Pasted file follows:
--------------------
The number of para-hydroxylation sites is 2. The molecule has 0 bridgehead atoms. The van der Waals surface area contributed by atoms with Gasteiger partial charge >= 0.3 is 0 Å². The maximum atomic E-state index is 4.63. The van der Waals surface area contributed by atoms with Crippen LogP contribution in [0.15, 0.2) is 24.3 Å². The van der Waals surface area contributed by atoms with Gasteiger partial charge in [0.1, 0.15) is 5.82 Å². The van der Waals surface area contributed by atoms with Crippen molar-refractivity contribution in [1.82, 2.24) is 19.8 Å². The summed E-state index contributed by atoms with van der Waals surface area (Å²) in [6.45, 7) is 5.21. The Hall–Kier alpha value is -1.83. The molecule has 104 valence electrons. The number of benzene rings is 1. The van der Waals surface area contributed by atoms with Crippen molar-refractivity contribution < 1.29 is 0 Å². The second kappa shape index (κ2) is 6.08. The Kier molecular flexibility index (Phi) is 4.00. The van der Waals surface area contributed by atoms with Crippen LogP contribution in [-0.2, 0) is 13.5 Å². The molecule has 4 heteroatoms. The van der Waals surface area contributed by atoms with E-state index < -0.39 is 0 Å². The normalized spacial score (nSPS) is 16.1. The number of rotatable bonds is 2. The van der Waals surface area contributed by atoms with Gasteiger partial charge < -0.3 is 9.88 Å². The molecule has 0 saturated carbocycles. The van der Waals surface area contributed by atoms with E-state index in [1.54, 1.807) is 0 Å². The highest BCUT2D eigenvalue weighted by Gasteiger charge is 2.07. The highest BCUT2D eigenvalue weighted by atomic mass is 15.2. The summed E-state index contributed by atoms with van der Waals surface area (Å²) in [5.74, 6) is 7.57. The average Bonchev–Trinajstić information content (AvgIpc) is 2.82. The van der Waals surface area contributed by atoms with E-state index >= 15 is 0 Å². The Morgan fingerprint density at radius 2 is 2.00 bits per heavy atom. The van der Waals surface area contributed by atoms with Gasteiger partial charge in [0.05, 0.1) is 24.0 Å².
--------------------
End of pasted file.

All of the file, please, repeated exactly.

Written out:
The number of para-hydroxylation sites is 2. The molecule has 0 bridgehead atoms. The van der Waals surface area contributed by atoms with Gasteiger partial charge >= 0.3 is 0 Å². The maximum atomic E-state index is 4.63. The van der Waals surface area contributed by atoms with Crippen LogP contribution in [0.15, 0.2) is 24.3 Å². The van der Waals surface area contributed by atoms with Gasteiger partial charge in [0.1, 0.15) is 5.82 Å². The van der Waals surface area contributed by atoms with Crippen molar-refractivity contribution in [1.82, 2.24) is 19.8 Å². The summed E-state index contributed by atoms with van der Waals surface area (Å²) in [6.45, 7) is 5.21. The Hall–Kier alpha value is -1.83. The molecule has 104 valence electrons. The number of benzene rings is 1. The van der Waals surface area contributed by atoms with Crippen molar-refractivity contribution < 1.29 is 0 Å². The second kappa shape index (κ2) is 6.08. The Kier molecular flexibility index (Phi) is 4.00. The van der Waals surface area contributed by atoms with Crippen LogP contribution in [-0.2, 0) is 13.5 Å². The molecule has 4 heteroatoms. The van der Waals surface area contributed by atoms with E-state index < -0.39 is 0 Å². The normalized spacial score (nSPS) is 16.1. The number of rotatable bonds is 2. The van der Waals surface area contributed by atoms with Gasteiger partial charge < -0.3 is 9.88 Å². The molecule has 0 saturated carbocycles. The van der Waals surface area contributed by atoms with E-state index in [1.54, 1.807) is 0 Å². The highest BCUT2D eigenvalue weighted by Gasteiger charge is 2.07. The highest BCUT2D eigenvalue weighted by atomic mass is 15.2. The summed E-state index contributed by atoms with van der Waals surface area (Å²) in [5.74, 6) is 7.57. The average Bonchev–Trinajstić information content (AvgIpc) is 2.82. The van der Waals surface area contributed by atoms with E-state index >= 15 is 0 Å². The Morgan fingerprint density at radius 2 is 2.00 bits per heavy atom. The van der Waals surface area contributed by atoms with Gasteiger partial charge in [0.05, 0.1) is 24.0 Å².